Intracellular recordings, using the current clamp technique, were performed with standard-wall glass microelectrodes filled with 1 M potassium acetate (resistance, 80–120 MOhm) and connected to an Axoclamp-2A amplifier (Molecular Devices, Sunnyvale, CA) operating in bridge mode. Membrane potentials were digitized at 25 kHz using pClamp 9 (Molecular Devices). All recordings in the LGN were obtained from lamina A. Impaled cells were identified as TC neurons using established criteria (Pirchio et al., 1997; Turner et al., 1997). Sleep oscillations (including slow oscillations < 1 Hz) were induced by bath application of 50 μM (±)-1-aminocyclopentane-trans-1,3-dicarboxylic acid (trans-ACPD) followed by changes in steady-state current injections to allow neurons to express different slow oscillations, as previously shown (Hughes et al., 2004). SR95531 (gabazine, 10 μM), CGP54626 (20 μM), D-APV (50 μM), and CNQX (10 μM) were included in the bath solution to block both GABA-A and GABA-B as well as NMDA and AMPA glutamatergic synaptic inputs onto TC neurons, respectively. The T channel antagonist, TTA-P2 (kindly provided by Merck Inc, USA), was made up as a 10 mM stock solution in dimethylsulfoxide and kept at −20°C until use at a final concentration of 500 nM.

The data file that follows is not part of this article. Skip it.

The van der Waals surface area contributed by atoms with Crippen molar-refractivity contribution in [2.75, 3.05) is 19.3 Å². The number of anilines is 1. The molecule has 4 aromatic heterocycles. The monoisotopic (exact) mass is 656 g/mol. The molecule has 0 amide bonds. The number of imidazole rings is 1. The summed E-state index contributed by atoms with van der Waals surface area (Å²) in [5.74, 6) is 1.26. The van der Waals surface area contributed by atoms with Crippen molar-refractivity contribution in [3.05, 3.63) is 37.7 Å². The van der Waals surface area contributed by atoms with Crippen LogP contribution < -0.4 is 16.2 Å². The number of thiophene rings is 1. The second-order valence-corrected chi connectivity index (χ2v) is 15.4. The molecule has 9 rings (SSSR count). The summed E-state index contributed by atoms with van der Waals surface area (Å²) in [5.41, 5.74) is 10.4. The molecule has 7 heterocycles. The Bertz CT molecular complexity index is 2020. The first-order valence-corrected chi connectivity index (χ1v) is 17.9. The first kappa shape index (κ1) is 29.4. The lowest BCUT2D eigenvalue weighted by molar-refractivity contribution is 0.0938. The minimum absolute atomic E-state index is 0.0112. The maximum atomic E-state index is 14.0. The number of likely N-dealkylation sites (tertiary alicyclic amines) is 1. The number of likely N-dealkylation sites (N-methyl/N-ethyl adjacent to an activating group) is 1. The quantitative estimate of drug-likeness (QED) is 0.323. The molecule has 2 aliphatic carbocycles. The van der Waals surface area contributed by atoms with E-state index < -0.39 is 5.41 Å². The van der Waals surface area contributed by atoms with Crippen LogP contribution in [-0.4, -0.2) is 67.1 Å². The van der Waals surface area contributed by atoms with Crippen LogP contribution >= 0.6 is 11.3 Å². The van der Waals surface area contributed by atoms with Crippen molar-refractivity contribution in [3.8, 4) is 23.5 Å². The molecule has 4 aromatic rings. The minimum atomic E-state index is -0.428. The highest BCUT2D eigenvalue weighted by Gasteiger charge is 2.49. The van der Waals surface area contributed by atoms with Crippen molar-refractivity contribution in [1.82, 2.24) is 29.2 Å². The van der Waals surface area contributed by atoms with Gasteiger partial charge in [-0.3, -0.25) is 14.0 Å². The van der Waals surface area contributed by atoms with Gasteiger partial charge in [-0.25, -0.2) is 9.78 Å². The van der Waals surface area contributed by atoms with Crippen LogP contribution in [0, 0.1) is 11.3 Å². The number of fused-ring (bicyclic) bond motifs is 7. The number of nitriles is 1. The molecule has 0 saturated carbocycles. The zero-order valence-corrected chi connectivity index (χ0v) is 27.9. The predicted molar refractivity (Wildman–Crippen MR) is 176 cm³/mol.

Simulations

All simulations were performed using the Matlab based programs (Mathworks, Natick, MA) or xppaut continuation application developed by Ermentrout (2002), and were run with a fixed time step of 0.02 ms using the Euler integration method. For simulations, the system was initiated at a point close to the Up state and the simulation results were analyzed only after stabilization of the simulation result (i.e., 50 s after the start of the simulation).

The single-compartment TC neuron model based on (Williams et al., 1997a; Hughes et al., 2002), expressed the essential physiological properties of these neurons (Figure 2). Ionic currents were simulated following Hodgkin-Huxley formalism.

The membrane potential (V) was described by the following equation:

CmdV/dt=-ILeak-IT-ITP-Ih-ICAN-INa-IKir,